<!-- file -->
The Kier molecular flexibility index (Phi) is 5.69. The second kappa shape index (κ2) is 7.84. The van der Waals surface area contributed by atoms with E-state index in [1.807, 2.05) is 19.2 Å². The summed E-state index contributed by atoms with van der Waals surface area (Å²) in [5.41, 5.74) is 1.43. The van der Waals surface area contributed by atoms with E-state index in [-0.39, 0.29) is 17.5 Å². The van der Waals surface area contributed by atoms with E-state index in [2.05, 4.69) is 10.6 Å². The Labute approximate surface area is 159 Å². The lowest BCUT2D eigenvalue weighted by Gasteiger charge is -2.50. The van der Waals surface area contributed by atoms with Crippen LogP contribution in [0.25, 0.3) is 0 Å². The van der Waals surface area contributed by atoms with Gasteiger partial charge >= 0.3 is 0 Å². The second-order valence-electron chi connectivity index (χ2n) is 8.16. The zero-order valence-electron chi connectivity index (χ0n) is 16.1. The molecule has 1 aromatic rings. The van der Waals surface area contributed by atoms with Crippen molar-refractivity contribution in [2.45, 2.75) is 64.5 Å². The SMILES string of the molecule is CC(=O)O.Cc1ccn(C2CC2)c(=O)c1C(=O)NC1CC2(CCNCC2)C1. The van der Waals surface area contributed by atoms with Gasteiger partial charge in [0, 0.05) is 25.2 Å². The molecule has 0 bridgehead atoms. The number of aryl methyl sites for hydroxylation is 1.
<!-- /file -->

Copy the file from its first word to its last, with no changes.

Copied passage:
The Kier molecular flexibility index (Phi) is 5.69. The second kappa shape index (κ2) is 7.84. The van der Waals surface area contributed by atoms with E-state index in [1.807, 2.05) is 19.2 Å². The summed E-state index contributed by atoms with van der Waals surface area (Å²) in [5.41, 5.74) is 1.43. The van der Waals surface area contributed by atoms with E-state index in [-0.39, 0.29) is 17.5 Å². The van der Waals surface area contributed by atoms with E-state index in [2.05, 4.69) is 10.6 Å². The Labute approximate surface area is 159 Å². The lowest BCUT2D eigenvalue weighted by Gasteiger charge is -2.50. The van der Waals surface area contributed by atoms with Crippen LogP contribution in [0.25, 0.3) is 0 Å². The van der Waals surface area contributed by atoms with Gasteiger partial charge >= 0.3 is 0 Å². The second-order valence-electron chi connectivity index (χ2n) is 8.16. The zero-order valence-electron chi connectivity index (χ0n) is 16.1. The molecule has 1 aromatic rings. The van der Waals surface area contributed by atoms with Crippen molar-refractivity contribution in [2.45, 2.75) is 64.5 Å². The SMILES string of the molecule is CC(=O)O.Cc1ccn(C2CC2)c(=O)c1C(=O)NC1CC2(CCNCC2)C1. The van der Waals surface area contributed by atoms with Gasteiger partial charge in [0, 0.05) is 25.2 Å². The molecule has 0 bridgehead atoms. The number of aryl methyl sites for hydroxylation is 1.